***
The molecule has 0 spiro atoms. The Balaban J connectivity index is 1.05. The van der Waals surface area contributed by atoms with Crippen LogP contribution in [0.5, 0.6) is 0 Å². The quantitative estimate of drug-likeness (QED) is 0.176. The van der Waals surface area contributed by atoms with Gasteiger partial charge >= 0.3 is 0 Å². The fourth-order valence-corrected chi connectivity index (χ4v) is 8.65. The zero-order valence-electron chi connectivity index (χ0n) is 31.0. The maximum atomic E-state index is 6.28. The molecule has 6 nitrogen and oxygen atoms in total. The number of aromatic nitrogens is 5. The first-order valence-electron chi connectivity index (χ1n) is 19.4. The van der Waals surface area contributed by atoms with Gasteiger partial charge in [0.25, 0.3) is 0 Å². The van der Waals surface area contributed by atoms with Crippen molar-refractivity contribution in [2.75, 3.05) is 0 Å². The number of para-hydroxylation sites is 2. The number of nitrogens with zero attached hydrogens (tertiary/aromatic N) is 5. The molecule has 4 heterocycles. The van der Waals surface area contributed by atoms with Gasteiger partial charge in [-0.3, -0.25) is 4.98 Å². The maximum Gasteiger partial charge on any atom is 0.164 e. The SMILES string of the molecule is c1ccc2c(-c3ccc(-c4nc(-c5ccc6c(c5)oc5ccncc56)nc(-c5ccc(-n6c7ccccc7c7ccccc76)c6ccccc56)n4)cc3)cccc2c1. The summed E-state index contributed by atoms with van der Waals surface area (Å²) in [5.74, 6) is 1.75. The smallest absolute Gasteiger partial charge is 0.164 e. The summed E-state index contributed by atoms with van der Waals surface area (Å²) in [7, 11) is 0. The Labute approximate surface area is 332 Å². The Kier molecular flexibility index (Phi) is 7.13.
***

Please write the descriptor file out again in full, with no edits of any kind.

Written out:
The molecule has 0 spiro atoms. The Balaban J connectivity index is 1.05. The van der Waals surface area contributed by atoms with Crippen LogP contribution in [0.5, 0.6) is 0 Å². The quantitative estimate of drug-likeness (QED) is 0.176. The van der Waals surface area contributed by atoms with Gasteiger partial charge >= 0.3 is 0 Å². The fourth-order valence-corrected chi connectivity index (χ4v) is 8.65. The zero-order valence-electron chi connectivity index (χ0n) is 31.0. The maximum atomic E-state index is 6.28. The molecule has 6 nitrogen and oxygen atoms in total. The number of aromatic nitrogens is 5. The first-order valence-electron chi connectivity index (χ1n) is 19.4. The van der Waals surface area contributed by atoms with Gasteiger partial charge in [0.25, 0.3) is 0 Å². The van der Waals surface area contributed by atoms with Crippen molar-refractivity contribution in [2.75, 3.05) is 0 Å². The number of para-hydroxylation sites is 2. The number of nitrogens with zero attached hydrogens (tertiary/aromatic N) is 5. The molecule has 4 heterocycles. The van der Waals surface area contributed by atoms with Gasteiger partial charge in [-0.3, -0.25) is 4.98 Å². The maximum Gasteiger partial charge on any atom is 0.164 e. The SMILES string of the molecule is c1ccc2c(-c3ccc(-c4nc(-c5ccc6c(c5)oc5ccncc56)nc(-c5ccc(-n6c7ccccc7c7ccccc76)c6ccccc56)n4)cc3)cccc2c1. The summed E-state index contributed by atoms with van der Waals surface area (Å²) in [5.74, 6) is 1.75. The smallest absolute Gasteiger partial charge is 0.164 e. The summed E-state index contributed by atoms with van der Waals surface area (Å²) in [7, 11) is 0. The Labute approximate surface area is 332 Å². The Kier molecular flexibility index (Phi) is 7.13.